Námaskarð, Mine Pass, one of Icelands geothermal lagoons, is located between Námafjall and Dalfjalland, east of Námafjall and is 410 meters (1300 feet) above sea level.

Námaskarð is known for its volcanic clusters of bubbling mud pots, [solfataras], and its fizzing jets of volcanic gasses and steam [fumaroles].

Arriving at Námaskarð, the first thing I noticed was the incredible colours and geothermal activity [‘cause at this point I hadn’t yet stepped out of the car]; once out of the car, the odor coming from the sulphurous fumes was “interesting”, but manageable [the odor will not become the next best Icelandic perfume scent].

Because of the deep red & orange colours, steam rising from the ground, bubbling mud pots, and strong sulphurous odors, some call Námaskarð the Gateway to Hell. I thought it was heavenly and was intrigued by all the geothermal activity and colours.

~Click on individual images for larger view~

© 2010 Adriana Durian Photography

© 2010 Adriana Durian Photography

© 2010 Adriana Durian Photography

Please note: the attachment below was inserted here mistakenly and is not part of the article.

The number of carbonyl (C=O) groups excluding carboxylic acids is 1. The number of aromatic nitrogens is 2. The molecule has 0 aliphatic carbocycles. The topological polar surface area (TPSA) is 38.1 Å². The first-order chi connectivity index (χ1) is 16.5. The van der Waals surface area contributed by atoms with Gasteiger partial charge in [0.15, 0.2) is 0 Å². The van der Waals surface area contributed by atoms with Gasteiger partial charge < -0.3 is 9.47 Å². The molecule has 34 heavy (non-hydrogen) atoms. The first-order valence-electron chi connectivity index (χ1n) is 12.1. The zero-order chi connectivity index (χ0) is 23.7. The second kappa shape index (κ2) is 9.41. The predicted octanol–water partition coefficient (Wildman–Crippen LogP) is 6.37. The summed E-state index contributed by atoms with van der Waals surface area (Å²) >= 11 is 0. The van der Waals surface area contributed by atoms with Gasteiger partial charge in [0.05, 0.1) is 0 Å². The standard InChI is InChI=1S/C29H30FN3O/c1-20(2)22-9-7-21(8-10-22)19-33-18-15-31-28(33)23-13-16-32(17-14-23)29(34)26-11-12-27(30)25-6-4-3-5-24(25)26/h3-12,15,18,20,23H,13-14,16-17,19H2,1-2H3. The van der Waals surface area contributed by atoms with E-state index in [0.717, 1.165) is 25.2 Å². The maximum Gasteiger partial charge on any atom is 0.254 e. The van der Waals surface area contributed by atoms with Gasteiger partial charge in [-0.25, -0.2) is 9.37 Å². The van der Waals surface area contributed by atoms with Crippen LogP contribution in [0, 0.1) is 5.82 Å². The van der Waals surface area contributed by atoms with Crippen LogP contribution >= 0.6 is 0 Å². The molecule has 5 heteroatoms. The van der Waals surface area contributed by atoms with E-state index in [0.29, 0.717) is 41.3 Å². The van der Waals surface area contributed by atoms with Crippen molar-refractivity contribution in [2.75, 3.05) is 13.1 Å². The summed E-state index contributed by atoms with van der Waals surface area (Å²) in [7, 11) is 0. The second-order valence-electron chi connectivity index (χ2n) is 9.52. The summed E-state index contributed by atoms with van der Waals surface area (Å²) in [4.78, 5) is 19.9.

© 2010 Adriana Durian Photography

© 2010 Adriana Durian Photography

© 2010 Adriana Durian Photography

© 2010 Adriana Durian Photography

On the technical side, a sign at Námaskarð explains “Cold ground water seeps down to magna intrusions, where it is heated and transformed into steam, and then comes back to the surface. Along with the steam comes fumarole gas, which contains sulphur hydroxide which is responsible for the hot spring smell most people know. In hot spring areas, sulphur deposits are formed when fumarole gas mixes with air. Besides the sulphur deposits, a mixture of silica and gypsum forms around the fumaroles. In mud pots, fumarole gas rises through surface water, producing sulphuric acid, which makes the water acid. Rock and soil dissolve in this acid water, producing the mud which is typical of mud pots and their surroundings”.

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